10. RAB says:

    And no reissue has the mojo of the real thang!

  11. Steve Newman says:

    RAB, you’re right! There are no new 50+ year old guitars being made and nothing can sound or feel exactly like old wood, old electronics and the effect that hours and hours of playing time have on the ageing process. But with just a little more attention to important details, I think Gibson could come closer to making much more accurate looking and feeling instruments, as your golden era 3xx felt when it was brand new. I LOVE the real ones, but I think there is room for completely accurate reproductions, too, as in the Martin Authentics.

  12. RAB says:

    Steve, I agree completely! RAB

  13. Kelly says:

    Firstly, I don’t think I agree with the concept of getting vintage reproductions EXACTLY right, as I think everyone will concede that in the Golden Era of the 335 no two guitars were exactly the same. Secondly, I have noticed that with the Rich Robinson repro a lot of potential customers are complaining that it has the “Custom Made” plate, and wish it had been left off—in other words, that it is TOO accurate. Finally, I can’t imagine that there is a player out there who will pass on a great-sounding and great-playing guitar because the ear shape isn’t exactly right.

  14. Danny says:

    Okay, here’s my experience with custom shop vs vintage 335s. I’ve owned a 2003 dot reissue, a ’66 es335, a Custom Shop 2010 50th Anniversary 1960 es335, and now own a ’64 es335. I sold my 2003, because for aesthetic (vibe) reasons, I thought I wanted a vintage one. I bought the ’66 on Craigslist from its original owner and it sounded amazing. However, I couldn’t get used to the smaller nut width and also thought the trapeze was making it sound different. When I played my friend’s ’64, only then did I realize that it was actually a finer instrument than all the rest. To my ears, it sounded much better. So, I sold the rest, and made my investment in the ’64 I finally bought because it’s the best instrument: it sounds the best (the ’66 was a very close second), it feels the best and it looks the best.
    I do have custom shop fenders and I don’t feel a need to have real vintage fenders. I think their custom shop does a way better job than Gibson’s. Those guitars are really hard to tell apart from actual vintage ones. Maybe Gibson should siphon off one of Fender’s builders…?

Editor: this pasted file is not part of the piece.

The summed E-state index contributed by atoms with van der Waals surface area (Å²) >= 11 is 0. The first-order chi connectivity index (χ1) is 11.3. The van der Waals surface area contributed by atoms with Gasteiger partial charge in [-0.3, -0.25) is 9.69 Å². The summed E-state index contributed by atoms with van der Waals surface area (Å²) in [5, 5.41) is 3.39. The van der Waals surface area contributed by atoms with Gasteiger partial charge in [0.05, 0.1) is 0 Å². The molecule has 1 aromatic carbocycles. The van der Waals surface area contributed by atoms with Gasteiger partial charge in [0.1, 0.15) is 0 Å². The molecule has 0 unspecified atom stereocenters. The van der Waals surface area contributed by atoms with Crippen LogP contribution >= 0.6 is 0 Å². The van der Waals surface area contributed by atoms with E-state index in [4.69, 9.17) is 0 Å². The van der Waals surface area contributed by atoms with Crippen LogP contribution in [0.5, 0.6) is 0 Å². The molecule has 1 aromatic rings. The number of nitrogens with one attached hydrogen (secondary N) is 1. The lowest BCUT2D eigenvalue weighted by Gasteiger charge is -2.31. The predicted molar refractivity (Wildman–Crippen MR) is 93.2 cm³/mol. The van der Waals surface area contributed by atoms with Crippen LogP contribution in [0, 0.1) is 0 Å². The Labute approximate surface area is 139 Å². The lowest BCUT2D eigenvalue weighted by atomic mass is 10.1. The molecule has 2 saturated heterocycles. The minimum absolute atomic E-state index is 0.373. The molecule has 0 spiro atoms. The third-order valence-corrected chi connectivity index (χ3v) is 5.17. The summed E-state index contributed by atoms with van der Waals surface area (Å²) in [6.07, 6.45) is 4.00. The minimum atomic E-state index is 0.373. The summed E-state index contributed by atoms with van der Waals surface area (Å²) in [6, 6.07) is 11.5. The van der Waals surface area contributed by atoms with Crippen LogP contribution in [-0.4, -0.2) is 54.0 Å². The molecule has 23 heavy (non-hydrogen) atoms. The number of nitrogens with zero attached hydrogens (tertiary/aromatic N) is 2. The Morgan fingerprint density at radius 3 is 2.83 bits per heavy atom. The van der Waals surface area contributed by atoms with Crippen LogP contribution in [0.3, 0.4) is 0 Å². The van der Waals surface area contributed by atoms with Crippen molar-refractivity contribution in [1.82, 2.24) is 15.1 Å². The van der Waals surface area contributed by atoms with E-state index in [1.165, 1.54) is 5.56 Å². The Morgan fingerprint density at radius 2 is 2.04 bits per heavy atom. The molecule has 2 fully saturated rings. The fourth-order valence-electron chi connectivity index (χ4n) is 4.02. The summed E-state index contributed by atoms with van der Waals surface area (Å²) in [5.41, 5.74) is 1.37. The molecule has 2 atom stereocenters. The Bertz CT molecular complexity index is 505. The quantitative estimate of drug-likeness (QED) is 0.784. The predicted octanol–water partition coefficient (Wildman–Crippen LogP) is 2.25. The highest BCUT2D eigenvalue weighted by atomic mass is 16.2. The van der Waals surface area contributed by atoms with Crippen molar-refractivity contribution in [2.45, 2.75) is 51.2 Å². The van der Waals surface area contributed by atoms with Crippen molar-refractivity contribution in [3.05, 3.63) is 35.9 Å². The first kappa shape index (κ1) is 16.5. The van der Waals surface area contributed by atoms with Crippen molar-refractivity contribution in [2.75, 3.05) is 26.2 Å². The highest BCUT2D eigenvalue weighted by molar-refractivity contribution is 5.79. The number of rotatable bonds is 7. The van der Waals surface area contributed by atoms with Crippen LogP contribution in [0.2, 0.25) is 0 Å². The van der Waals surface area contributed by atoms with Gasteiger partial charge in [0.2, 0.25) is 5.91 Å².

15. cgelber says:

    Actually, I think you would be surprised. I think a lot of buyers will pass on a reissue guitar that isn’t quite shaped right. Ask the Les Paul guys. They’re nuttier than we are.

  16. Dr335 says:

    Hi Charlie (and everyone else),

    Just thought I would offer some insight here as I recently bought a 50th anniversary ’63 ES-335. I have to say the one that you show Charlie does look beyond inaccurate in terms of horn shape, and I am surprised by the black switch tip. But I have a theory on these… Mine has a later serial number and the body and horn shape is, to my eye, identical to the Clapton reissues. We all know that these weren’t ‘correct’ at all, the curve from the neck to the body at the 19th fret was far too shallow compared to the original and the tiny sliver of pickguard above the neck pickup ring exaggerated this. But my 50th anniversary is bang on identical – even down to the weird pickguard (at least it covers the inner bracket nut, which is kinda cool). So I reckon the weird slimmed Sheraton 2 horns versions are early runs, and Gibson later reverted to whatever they learned from doing the Clapton run. The saddles aren’t right, the knobs are nowhere near, the nut is too transparent and the black lines in the flowerpot inlay are too thick. But it is not a ’63, it’s a 2013 and in my experience the later runs are a damn sight closer than the Nashvilles that cost nearly £4000 here in Blighty. And, most importantly, they sound right, more right than any other historic.

    Just my 2 pence worth 😉

  17. Eric says:

    This is an old post I’ve read several times since I’ve purchased a late 2016, 50th anniversary ES-335. I like it a lot but it is my first 335 and I don’t played a lot of them to compare. (I have recently played unplugged a 2015 1958 reissue that was just amazing. Sounding almost like a full hollow, very woody, nothing like the other modern 335 I’ve played.)
    Well, about the black switch tip. As far as I have seen, the tip doesn’t come installed on the guitar from the factory (or the shops I’ve been just removed them to avoid theft ?). Whatever, the tip wight just have been lost or swapped by the shop it came from or stolen. Probably not Gibson fault…

  18. Steve says:

    I have no proof to back this up, but I have long suspected that Gibson and Fender deliberately make their reissues inaccurate to 1) make it harder to pass them off as vintage originals and 2) so they can gradually improve them and keep people still buying the new, improved versions. A variation of the “planned obsolesence” strategy that I believe was used by US carmakers to keep their sales going.